As Egypt braced for dueling huge demonstrations on Friday, a spokesman for the Rebellion or Tamarrud Movement, Hasan Shahin, said Thursday that the campaign expects the appointed interim president, Adly Mansour, to issue a new set of constitutional guidelines on the transitional government. Those declared a couple of days ago, they said, give too much power to the president.
Shahin said that the head of the al-Dustur (Constitution) Party, Muhammad Elbaradei, would put forward the suggestions of Rebellion to the interim president. They said that the constitutional declaration would in any case lapse as soon as a new constitution is drafted. Elbaradei, advisor to Mansour on foreign affairs, and Hazem Biblawi, the interim prime minister, will head up a commission charged with suggesting amendments to the 2012 constitution.
Shahin said that the real struggle is over the constitution, since the only forces guaranteeing the values of the revolution are the revolutionary street and a constitution that guarantees the rights of the poor and a life of dignity and an independent country.
He warned that rumors had reached Rebellion that the Muslim Brotherhood was mounting a conspiracy aimed at provoking more massacres on Friday, in order to create solidarity among the youth of the Brotherhood and to convince the public that the Brotherhood is being unfairly attacked during the holy fasting month of Ramadan.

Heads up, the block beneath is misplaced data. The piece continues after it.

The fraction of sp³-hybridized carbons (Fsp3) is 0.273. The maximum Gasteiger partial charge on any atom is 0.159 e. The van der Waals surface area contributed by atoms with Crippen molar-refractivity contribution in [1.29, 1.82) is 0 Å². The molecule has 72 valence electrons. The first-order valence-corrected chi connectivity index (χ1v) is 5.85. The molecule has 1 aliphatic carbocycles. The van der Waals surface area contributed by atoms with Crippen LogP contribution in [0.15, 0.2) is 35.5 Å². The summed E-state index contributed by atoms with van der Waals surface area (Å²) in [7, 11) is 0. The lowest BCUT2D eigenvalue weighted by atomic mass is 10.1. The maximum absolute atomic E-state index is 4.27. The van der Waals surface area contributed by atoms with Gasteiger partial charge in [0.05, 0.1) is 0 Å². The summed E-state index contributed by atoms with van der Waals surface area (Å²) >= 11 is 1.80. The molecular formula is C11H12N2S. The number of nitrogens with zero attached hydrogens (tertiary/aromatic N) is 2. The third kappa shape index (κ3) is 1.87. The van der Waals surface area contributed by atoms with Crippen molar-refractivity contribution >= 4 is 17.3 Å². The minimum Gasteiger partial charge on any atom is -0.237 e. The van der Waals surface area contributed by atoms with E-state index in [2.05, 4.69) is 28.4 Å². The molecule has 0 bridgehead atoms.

Rebellion is calling for the masses to gather in and around Tahrir Square in downtown Cairo to break the fast at sunset and then to pray supereregatory prayers together that night in Tahrir and to raise the flag of Egypt in order to complete the revolution and to protect it from the Muslim Brotherhood and the United States and Israel . . .
The same call was put out in Port Said for people to continue to occupy the city’s central square and to come out to support the overthrow of Muslim Brotherhood leader and former Egyptian president Muhammad Morsi. The leader of the Egypt Party in the city complained that the Brotherhood regime had had a plan to isolate the Suez Canal port from the rest of the country. He also denounced an attack on a church in Port Said, saying that since its founding in the 19th century the city had been characterized by religious tolerance.